I’ve had a lot of conversations this week with the release of the book. They have been online, telephone, email, wherever. The contacts have been from pastors, teachers, spouses, friends from college, and pretty much across the board. I’ll comment on some of those at another time.
One theme that resonates through so many of the conversations is that pastors don’t want to reveal that they are depressed. This is also true generally, and especially in other service fields. But it seems particularly true with pastors. They mask their illness.
I know I did. I worked my tail off to put on a happy face, a “game face” with my congregation and family. It took incredible amounts of energy, and really made things worse.
But if possible what is even sadder than our self-inflicted super-pastor mindset, is that we are afraid of reprisals. I am afraid that I might lose my job, be kicked out of my congregation, that my district president won’t support me. So the very people who can and should and generally would try to help, are the ones who are kept in the dark.
Why? Why do we hide? And what will happen if we reveal to our families (Who probably already know), our congregation, and our brother pastors what is going on?
aka Todd Peperkorn
[RANT MODE: ON]
I am increasingly amazed at how pastors are depicted or considered less than human. It seems to me like every week I hear of some story about how pastors don’t have this problem or that problem because they have such a better understanding of the Gospel.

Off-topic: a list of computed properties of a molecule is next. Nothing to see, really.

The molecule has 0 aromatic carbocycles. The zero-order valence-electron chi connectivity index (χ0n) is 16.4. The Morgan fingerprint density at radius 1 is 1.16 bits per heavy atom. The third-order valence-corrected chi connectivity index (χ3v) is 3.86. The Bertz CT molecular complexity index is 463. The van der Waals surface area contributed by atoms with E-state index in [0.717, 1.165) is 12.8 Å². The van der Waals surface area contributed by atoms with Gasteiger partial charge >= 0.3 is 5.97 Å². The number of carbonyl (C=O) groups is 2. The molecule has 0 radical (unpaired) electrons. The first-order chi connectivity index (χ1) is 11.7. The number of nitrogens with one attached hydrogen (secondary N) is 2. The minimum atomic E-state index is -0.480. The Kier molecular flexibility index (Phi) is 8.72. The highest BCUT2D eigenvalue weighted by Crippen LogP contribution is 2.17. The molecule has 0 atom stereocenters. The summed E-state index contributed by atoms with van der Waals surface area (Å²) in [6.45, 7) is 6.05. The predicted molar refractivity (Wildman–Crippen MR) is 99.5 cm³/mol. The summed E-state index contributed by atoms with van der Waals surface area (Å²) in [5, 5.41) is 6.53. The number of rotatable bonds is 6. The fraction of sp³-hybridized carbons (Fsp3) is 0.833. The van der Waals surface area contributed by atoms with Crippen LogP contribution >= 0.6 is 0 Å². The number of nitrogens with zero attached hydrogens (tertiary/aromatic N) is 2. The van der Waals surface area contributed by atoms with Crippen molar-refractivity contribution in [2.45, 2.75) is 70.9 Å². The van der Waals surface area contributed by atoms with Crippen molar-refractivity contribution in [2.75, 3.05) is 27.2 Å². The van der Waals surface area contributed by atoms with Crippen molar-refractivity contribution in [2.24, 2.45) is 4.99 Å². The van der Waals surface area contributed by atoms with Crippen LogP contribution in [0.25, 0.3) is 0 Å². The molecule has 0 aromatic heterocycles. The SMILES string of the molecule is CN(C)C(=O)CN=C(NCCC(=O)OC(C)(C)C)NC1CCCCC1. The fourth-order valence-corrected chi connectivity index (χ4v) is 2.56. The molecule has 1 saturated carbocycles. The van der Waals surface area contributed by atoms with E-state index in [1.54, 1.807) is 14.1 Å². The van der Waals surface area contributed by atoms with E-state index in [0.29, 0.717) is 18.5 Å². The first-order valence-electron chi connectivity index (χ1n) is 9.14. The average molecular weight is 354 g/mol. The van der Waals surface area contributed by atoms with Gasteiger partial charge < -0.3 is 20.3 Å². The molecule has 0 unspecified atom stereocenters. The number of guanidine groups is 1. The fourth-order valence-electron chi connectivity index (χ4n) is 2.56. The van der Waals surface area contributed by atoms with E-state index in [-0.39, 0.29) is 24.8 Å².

I’m sorry. I don’t buy it. If that offends your piety, too bad. IF you think that is a sign of weak faith, I’ll leave that judgment to Christ and not to you. The fact is that pastors get tired, stressed, burned out, depressed, and everything else that flows from nearly every other vocation. It is a part of our fallenness as human beings. We are not robots. I don’t have some secret gnosis or special insight into the Gospel that insulates me from the world. Far from me. In many respects as a pastor, I believe we are more susceptible to the trials and problems of the world. There is an expectation that everyone gets tired, stressed, burned out, bored, or whatever with work. We all go through it from time to time. But not pastors. Pastors don’t go through these things, because they have Jesus (and the rest of the baptized don’t?).
Fortunately, Christ uses our weakness even more than he uses our strengths. I can get tired, stressed, depressed. It’s okay. Christ is with me, forgives me, and draws me into himself.
[RANT MODE: OFF]